Law Society, ‘Practice note: Representation before mental health tribunals’ (31/8/22) states (emphasis added):
If you form the view that your client does not have capacity to make an application, but it is clear that they wish to leave the hospital, you should invite the hospital managers to consider asking the secretary of state to refer the case to the tribunal.
As a patient’s representative (I mean as a job role, rather than describing the relationship with any particular patient) I’d be happy to disobey this and go straight to the Secretary of State seeking a reference, without asking the MHA Administrator. Maybe the guidance would permit first asking the hospital, but then seeking a reference if there is any delay or refusal.
I’m not quite sure on what basis we would do either thing (ask the hospital or the SoS) but I’m not sure there is any real distinction.
I’ve not come across this in practice, as we used to take a different approach to the capacity to make an application.
We also take a different view to the capacity to apply as opposed to the capacity to instruct. When it is clear the patient wishes to leave we would therefore apply on his behalf and then seek appointment. I think that is right. If the patient does not have capacity to make his views clear but it seems that there should be a referral for other reasons I encourage the MHAN or IMCA to seek a referral as I cannot see that we would have any standing to do this. I would be uncomfortable doing this ourselves as we then financially benefit.
I suppose that’s the approach that everybody takes in practice, but in theory there could be a patient who “wishes to leave” but doesn’t have capacity to make the application (since the Upper Tribunal has told us that the patient must understand that he is being detained against his wishes and that the First-tier Tribunal is a body that will be able to decide whether he should be released). In that case you couldn’t make the application and couldn’t yet be appointed, so might want there to be a reference.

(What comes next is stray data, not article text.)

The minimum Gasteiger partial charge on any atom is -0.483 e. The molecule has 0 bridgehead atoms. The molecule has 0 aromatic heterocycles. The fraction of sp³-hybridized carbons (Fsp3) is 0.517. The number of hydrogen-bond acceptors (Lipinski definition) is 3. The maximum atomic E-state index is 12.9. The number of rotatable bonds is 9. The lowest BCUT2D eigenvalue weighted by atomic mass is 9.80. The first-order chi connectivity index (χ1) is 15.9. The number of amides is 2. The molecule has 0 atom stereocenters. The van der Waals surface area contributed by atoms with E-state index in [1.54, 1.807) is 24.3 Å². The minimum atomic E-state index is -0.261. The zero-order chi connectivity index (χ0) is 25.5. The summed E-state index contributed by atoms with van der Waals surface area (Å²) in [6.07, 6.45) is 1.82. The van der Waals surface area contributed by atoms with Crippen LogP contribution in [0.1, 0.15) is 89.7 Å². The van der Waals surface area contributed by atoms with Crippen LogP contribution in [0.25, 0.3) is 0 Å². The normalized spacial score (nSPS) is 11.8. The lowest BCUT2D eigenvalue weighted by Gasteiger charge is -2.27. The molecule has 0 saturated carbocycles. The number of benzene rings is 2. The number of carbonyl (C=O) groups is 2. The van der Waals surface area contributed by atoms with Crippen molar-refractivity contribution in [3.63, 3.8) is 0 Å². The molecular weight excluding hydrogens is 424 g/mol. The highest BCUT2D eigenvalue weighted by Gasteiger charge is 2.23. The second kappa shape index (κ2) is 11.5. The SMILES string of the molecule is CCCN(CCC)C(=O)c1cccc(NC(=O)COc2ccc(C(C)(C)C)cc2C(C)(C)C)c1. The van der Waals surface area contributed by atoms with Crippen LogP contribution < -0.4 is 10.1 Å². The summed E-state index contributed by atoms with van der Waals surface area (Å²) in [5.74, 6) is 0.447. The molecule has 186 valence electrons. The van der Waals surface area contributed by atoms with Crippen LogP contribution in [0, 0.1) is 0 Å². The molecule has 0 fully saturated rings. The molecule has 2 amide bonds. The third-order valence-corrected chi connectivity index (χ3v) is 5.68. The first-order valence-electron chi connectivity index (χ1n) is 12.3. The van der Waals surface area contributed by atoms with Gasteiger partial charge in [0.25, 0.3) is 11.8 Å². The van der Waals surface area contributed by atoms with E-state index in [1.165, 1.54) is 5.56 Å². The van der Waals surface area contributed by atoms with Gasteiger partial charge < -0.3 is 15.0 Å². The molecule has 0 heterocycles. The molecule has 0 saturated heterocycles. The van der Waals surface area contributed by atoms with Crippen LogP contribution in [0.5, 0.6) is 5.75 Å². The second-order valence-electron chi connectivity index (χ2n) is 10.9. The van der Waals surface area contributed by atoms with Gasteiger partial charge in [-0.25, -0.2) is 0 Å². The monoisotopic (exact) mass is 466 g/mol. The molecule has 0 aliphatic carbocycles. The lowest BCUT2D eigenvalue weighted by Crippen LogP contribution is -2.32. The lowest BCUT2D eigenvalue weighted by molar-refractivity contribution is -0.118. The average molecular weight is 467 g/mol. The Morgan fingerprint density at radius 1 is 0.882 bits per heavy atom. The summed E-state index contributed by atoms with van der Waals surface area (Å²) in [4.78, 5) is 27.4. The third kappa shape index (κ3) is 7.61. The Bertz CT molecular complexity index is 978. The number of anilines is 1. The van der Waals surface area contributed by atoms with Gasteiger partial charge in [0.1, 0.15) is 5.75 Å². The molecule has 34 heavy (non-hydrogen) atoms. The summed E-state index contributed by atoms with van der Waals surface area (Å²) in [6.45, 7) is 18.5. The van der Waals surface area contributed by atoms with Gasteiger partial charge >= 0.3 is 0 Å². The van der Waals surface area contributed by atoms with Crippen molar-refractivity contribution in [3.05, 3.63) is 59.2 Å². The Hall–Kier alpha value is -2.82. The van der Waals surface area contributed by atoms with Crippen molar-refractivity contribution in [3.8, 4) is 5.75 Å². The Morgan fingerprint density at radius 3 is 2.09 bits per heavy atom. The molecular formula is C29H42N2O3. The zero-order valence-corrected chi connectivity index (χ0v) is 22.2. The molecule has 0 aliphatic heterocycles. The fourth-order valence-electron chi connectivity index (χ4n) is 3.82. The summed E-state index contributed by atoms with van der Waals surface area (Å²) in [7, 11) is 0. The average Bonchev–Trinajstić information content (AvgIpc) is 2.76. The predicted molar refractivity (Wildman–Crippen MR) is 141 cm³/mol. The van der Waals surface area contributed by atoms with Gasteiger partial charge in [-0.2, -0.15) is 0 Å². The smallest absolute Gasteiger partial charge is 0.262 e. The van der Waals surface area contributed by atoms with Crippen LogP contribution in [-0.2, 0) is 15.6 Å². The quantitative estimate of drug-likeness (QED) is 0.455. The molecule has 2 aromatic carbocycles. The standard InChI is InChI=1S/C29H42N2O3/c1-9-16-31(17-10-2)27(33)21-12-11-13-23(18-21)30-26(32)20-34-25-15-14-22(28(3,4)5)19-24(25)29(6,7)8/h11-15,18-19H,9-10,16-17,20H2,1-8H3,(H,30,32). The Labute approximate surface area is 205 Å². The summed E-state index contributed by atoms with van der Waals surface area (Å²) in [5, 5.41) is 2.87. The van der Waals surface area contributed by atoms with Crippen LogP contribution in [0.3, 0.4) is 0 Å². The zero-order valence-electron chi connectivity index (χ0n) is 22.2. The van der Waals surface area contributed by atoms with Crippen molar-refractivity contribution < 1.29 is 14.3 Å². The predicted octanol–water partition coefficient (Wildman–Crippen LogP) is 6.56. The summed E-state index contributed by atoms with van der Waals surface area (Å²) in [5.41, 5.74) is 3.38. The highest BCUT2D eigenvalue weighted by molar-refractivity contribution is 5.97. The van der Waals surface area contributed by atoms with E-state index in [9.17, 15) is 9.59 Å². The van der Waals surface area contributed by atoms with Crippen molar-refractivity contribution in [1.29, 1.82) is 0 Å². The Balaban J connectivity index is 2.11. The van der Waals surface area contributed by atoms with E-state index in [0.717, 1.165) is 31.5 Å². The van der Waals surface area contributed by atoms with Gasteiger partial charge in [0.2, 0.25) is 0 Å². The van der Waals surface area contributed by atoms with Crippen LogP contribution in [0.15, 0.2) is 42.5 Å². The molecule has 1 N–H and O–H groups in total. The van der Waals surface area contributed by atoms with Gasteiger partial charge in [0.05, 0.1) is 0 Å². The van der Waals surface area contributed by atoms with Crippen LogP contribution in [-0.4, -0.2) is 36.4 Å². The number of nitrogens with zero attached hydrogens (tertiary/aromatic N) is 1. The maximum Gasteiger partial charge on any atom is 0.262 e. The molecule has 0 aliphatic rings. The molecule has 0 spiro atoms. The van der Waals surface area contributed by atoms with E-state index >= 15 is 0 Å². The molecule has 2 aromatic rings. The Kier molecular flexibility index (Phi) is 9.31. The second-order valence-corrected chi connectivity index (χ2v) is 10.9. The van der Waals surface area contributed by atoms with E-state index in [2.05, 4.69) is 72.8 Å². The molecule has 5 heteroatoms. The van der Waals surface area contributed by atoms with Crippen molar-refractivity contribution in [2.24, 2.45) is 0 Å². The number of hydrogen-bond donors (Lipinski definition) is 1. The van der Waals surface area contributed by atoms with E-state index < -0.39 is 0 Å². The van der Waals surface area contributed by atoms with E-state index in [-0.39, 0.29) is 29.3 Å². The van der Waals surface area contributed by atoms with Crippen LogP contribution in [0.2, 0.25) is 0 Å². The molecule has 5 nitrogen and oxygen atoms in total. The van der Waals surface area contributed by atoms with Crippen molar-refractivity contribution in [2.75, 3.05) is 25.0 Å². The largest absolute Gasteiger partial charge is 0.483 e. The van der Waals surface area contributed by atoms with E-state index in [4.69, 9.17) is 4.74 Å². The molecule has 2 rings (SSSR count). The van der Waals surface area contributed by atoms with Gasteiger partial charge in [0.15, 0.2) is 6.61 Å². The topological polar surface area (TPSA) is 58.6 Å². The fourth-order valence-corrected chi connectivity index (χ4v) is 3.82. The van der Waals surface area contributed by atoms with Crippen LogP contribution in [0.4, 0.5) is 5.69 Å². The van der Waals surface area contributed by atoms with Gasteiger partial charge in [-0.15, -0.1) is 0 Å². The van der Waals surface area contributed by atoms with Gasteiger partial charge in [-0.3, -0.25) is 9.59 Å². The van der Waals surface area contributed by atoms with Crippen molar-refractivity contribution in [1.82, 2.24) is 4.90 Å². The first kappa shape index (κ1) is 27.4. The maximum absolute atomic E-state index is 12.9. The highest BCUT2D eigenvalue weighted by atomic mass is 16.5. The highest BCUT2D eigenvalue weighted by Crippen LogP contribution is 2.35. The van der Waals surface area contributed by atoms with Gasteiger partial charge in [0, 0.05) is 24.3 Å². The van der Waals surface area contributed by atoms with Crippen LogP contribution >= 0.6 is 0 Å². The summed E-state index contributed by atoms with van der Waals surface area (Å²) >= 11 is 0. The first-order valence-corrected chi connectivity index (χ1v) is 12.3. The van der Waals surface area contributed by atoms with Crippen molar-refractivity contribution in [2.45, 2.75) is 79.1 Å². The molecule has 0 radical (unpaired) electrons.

I can see your point about financial benefit, but can’t see the real difference between asking the Secretary of State ourselves or asking someone else to ask.
It depends how you interpret the patient’s understanding of the situation I suppose. I have a client who demands that I apply to the court for his release but can’t grasp that it is a tribunal. I applied on his behalf although strictly speaking maybe I should not have done. If it is clear that they want to leave I would just explain the tribunal can release them and seek their agreement.
In relation to a solicitor making the reference request, the obstacle I think is a professional conduct one; how does a solicitor take any action (such as requesting a reference) without instructions/a client? I think that is why the Code suggests contacting another person who is (professionally) better placed to do it. It is a little circuitous but I think that is why it is better to speak to MHA/IMHA/NR.
I don’t think the SOS places much of a limit, if any, as to who can make the request, including solicitors in these present circumstances.
That really gets to the heart of it. I don’t know. I think we share a sense that, even if a patient isn’t a client, there is some moral duty to help, or at least a justification for helping. If you’re speaking to a patient who wants out of hospital, but who lacks capacity to apply to the tribunal (because of the Upper Tribunal’s interpretation of what that requires), then anything that helps the patient have a tribunal sounds like it should be a good thing. But is there any real distinction here between contacting the Department of Health directly and “[inviting] the hospital managers to consider asking the secretary of state to refer the case to the tribunal”?